HTML image dimensions with a CSS border

综合技术 2018-05-18 阅读原文

When I use images here, I tend to give ones without any transparency a border, which is done using CSS and applied to img tags unless they have a no-border class.

Like a good web citizen, I also specify image dimensions in HTML :

“The image’s rendered size is given in the width and height attributes, which allows the user agent to allocate space for the image before it is downloaded.”

In fact my BBEdit image snippet makes it a doddle:

<p >

But this causes a problem, which I’ve spotted in a couple of my recent posts.

If you specify the image dimensions, and use a CSS border, and have your CSS box-sizing set to border-box , then the CSS border shrinks the amount of space available to the image to its specified dimensions − 2 × the border width.

So if you specify your img dimensions to match the dimensions of the file, then the image itself will be shrunk within the element.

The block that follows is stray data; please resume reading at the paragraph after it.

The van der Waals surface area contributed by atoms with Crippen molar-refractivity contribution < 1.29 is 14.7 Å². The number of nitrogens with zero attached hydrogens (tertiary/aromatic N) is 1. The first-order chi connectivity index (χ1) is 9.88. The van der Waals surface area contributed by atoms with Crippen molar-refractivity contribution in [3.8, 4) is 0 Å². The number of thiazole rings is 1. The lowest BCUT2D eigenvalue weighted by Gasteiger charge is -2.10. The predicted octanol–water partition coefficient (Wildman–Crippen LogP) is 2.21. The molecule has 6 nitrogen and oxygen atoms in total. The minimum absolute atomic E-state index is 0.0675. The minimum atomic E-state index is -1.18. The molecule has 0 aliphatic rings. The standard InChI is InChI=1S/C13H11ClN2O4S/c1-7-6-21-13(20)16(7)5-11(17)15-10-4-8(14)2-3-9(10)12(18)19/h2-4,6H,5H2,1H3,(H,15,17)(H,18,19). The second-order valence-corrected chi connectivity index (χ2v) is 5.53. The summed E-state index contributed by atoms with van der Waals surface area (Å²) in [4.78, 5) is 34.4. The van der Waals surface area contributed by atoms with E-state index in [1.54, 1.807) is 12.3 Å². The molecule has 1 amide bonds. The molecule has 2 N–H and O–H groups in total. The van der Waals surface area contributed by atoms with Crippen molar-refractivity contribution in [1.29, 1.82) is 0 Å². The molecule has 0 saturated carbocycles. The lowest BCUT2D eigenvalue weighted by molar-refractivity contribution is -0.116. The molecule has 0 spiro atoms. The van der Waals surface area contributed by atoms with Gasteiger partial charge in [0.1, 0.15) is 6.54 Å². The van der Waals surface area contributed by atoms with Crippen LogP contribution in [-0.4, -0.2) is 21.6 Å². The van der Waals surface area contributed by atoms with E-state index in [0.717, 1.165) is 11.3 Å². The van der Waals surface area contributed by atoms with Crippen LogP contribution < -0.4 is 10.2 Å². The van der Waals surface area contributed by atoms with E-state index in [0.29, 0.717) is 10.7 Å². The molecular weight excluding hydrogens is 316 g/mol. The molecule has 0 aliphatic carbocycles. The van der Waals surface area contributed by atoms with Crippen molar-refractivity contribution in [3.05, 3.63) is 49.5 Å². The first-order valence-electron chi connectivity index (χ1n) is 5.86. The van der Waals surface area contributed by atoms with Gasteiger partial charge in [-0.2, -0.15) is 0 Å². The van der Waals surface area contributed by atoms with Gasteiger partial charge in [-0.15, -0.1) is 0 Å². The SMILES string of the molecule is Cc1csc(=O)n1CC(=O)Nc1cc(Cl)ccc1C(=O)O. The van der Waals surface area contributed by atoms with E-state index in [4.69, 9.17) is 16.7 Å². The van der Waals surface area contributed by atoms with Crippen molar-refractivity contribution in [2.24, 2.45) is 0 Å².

This animation shows this situation, and what happens when you toggle the CSS border. Watch what happens to the image itself.

(It’s got a slight offset from the text because it’s a screenshot of this blog and includes some of the background on each side.)

In contrast, this animation shows what happens when the dimensions are not specified, and so the image is free to grow when the border is applied:

Really the culprit here is box-sizing: border-box , forcing the border to remain within the size of the img element itself. This is a behaviour you actually want, as it solves the old CSS problem of juggling widths, borders and padding within a parent element. Check out MDN’s box-sizing page to see what I mean.

What are my options, then?

  • Change box-sizing.

    I’m not touching this because the potential sizing headaches are not worth it, even just for img elements.

  • Apply a border to the image files themselves.

    No, because if I change my mind about the CSS, previously posted images are stuck with the old style forever. CSS borders should also work correctly across high-density displays, whereas a 1px border in the file may not.

  • Don’t specify dimensions in the HTML.

    I don’t like the idea of making pages of this site slower to render, but I think this is the least bad option, particularly given that this site is already pretty fast .

It’s not ideal, but that BBEdit snippet is now just:

<p >

Hey, at least it makes images quicker to include in posts!

责编内容by:Primary Unit 【阅读原文】。感谢您的支持!


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